Lest anyone doubt that fan/celebrity conventions are waxing strong, they need only consider the case of Roy Wooley. A special-effects and make-up specialist, as well as a fan-favorite contestant on the SyFy channel reality show/competition Face Off (seasons three and five), Wooley has appeared at 16 different fan conventions this year alone, with another 12 upcoming on his schedule before 2015.
He also knows both sides of the convention experience, having come up as a self-described “horror and sci-fi geek” in rural Alabama. “I used to attend them myself—I loved Dragon Con in Atlanta,” says Wooley, the son of a preacher who went terribly wrong somewhere along the way. “I attended for a lot of things. But one thing is that you develop friends you only see at conventions. I have friends even now that I would only see at Dragon Con. It’s an opportunity to hang out with like-minded people.”
A Star Trek and Babylon 5 fanatic as a youngster, Wooley, 47, got his break in the business relatively late in the game, when he moved to Georgia in 1998 and found a job with the Netherworld Haunted House in Atlanta. A seasonal walk-through haunted-house attraction, Netherworld has won awards for its scares, garnering recognition for its high-level special effects, make-up and stunt work.
He’s been with Netherworld ever since, and his fan appeal is based almost as much on his work there as his stints on Face Off. Wooley also has a handful of movie and TV credits to his name, including Zombieland and the 2009 version of Halloween II.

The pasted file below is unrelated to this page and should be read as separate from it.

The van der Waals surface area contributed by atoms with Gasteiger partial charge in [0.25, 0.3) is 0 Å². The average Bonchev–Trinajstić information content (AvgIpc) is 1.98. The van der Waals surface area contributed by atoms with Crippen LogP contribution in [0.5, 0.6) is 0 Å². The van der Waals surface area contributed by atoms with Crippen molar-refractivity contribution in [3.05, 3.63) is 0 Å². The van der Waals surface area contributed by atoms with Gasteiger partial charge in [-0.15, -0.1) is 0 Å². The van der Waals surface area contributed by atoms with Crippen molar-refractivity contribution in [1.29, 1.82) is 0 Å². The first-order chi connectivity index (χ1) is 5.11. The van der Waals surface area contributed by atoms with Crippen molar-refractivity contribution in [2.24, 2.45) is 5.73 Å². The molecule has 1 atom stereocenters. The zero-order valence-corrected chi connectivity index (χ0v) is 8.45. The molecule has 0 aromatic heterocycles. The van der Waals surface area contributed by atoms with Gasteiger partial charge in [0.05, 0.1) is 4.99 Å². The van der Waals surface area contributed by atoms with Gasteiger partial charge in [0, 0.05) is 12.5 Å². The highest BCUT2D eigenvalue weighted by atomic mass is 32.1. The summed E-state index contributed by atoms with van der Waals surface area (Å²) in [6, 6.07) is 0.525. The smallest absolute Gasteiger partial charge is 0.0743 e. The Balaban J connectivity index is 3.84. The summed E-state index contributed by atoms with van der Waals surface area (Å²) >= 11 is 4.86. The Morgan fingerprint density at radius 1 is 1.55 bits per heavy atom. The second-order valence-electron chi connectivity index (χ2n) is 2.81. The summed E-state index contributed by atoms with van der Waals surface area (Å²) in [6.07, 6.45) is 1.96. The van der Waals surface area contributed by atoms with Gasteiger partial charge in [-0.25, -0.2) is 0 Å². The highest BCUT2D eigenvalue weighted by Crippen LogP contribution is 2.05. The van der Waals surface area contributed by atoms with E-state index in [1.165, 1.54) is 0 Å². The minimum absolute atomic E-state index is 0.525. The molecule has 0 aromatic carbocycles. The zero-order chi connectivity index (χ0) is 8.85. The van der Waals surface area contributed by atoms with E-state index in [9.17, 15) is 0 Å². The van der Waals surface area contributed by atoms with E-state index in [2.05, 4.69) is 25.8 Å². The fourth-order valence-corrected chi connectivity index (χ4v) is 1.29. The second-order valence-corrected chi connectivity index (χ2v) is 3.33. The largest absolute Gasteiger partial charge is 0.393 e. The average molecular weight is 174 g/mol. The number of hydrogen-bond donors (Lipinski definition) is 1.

“I get a lot of ‘Are you looking for an intern?’” he says. “My best advice is always to do what I did, which was to go get a job at a haunted house or somewhere like that and hone your skills. My entry into the business really wasn’t even planned.”
The concept behind Face Off is to bring together a handful of prosthetic make-up artists to compete in a series of challenges—design an original superhero character, for instance, or model a custom alien for a Star Wars movie scene. Wooley’s weird fright masks and make-up expertise were well-received by fans and critics on season three in fall of 2012, though he failed to win that year. He was brought back for season five in ’13, however, and earned runner-up recognition.
In photos and in conversation, he comes off a lot like what he really is—a ’bama boy done good, with an authentic aw-shucks demeanor and a fondness for wearing cowboy hats. And he likes meeting fans—though occasionally, he says, celebrity can be awkward. “It’s odd, because people who saw me on Face Off sometimes think they know me,” he laughs. “They walk up and start talking, and I’m like, ‘And you are…?’ The other side is that some people get really nervous and start shaking. And it’s like, ‘Why would you do that?’”
His favorite part of the convention experience, as a celebrity guest, is the opportunity to perform workshops at a few of the shows. “I like being able to teach people,” he says. “And going to conventions, it’s like a moving classroom.”
As to the phenomenon itself, he offers this: “The number of conventions around the country is definitely on the upswing. Many of the ones I’ve done in the last year are first-year cons. And that’s good, because I think it gives people in smaller towns a chance to see some of these people they enjoy.
“And most of the fans you meet at these shows are great people. I haven’t found one yet I wouldn’t come back to.”